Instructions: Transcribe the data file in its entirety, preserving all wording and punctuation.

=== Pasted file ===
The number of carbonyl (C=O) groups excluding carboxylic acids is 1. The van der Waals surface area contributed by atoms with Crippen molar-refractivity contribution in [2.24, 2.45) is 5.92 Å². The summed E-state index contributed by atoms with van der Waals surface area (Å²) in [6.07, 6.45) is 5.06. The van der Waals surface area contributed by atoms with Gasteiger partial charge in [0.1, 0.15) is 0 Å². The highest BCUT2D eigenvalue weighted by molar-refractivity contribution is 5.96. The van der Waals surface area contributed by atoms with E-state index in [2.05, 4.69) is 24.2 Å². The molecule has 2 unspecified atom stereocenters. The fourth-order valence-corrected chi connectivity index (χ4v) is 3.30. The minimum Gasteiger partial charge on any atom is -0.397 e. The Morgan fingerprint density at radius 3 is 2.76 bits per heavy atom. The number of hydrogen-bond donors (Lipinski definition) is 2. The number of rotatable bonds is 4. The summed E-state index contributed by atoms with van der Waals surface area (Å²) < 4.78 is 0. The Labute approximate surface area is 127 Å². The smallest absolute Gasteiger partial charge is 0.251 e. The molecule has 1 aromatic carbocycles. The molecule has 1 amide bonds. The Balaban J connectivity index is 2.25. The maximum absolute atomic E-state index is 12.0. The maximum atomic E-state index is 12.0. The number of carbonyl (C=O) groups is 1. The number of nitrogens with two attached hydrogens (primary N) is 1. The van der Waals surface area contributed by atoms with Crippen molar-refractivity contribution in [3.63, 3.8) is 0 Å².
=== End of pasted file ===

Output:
The number of carbonyl (C=O) groups excluding carboxylic acids is 1. The van der Waals surface area contributed by atoms with Crippen molar-refractivity contribution in [2.24, 2.45) is 5.92 Å². The summed E-state index contributed by atoms with van der Waals surface area (Å²) in [6.07, 6.45) is 5.06. The van der Waals surface area contributed by atoms with Gasteiger partial charge in [0.1, 0.15) is 0 Å². The highest BCUT2D eigenvalue weighted by molar-refractivity contribution is 5.96. The van der Waals surface area contributed by atoms with E-state index in [2.05, 4.69) is 24.2 Å². The molecule has 2 unspecified atom stereocenters. The fourth-order valence-corrected chi connectivity index (χ4v) is 3.30. The minimum Gasteiger partial charge on any atom is -0.397 e. The Morgan fingerprint density at radius 3 is 2.76 bits per heavy atom. The number of hydrogen-bond donors (Lipinski definition) is 2. The number of rotatable bonds is 4. The summed E-state index contributed by atoms with van der Waals surface area (Å²) < 4.78 is 0. The Labute approximate surface area is 127 Å². The smallest absolute Gasteiger partial charge is 0.251 e. The molecule has 1 aromatic carbocycles. The molecule has 1 amide bonds. The Balaban J connectivity index is 2.25. The maximum absolute atomic E-state index is 12.0. The maximum atomic E-state index is 12.0. The number of carbonyl (C=O) groups is 1. The number of nitrogens with two attached hydrogens (primary N) is 1. The van der Waals surface area contributed by atoms with Crippen molar-refractivity contribution in [3.63, 3.8) is 0 Å².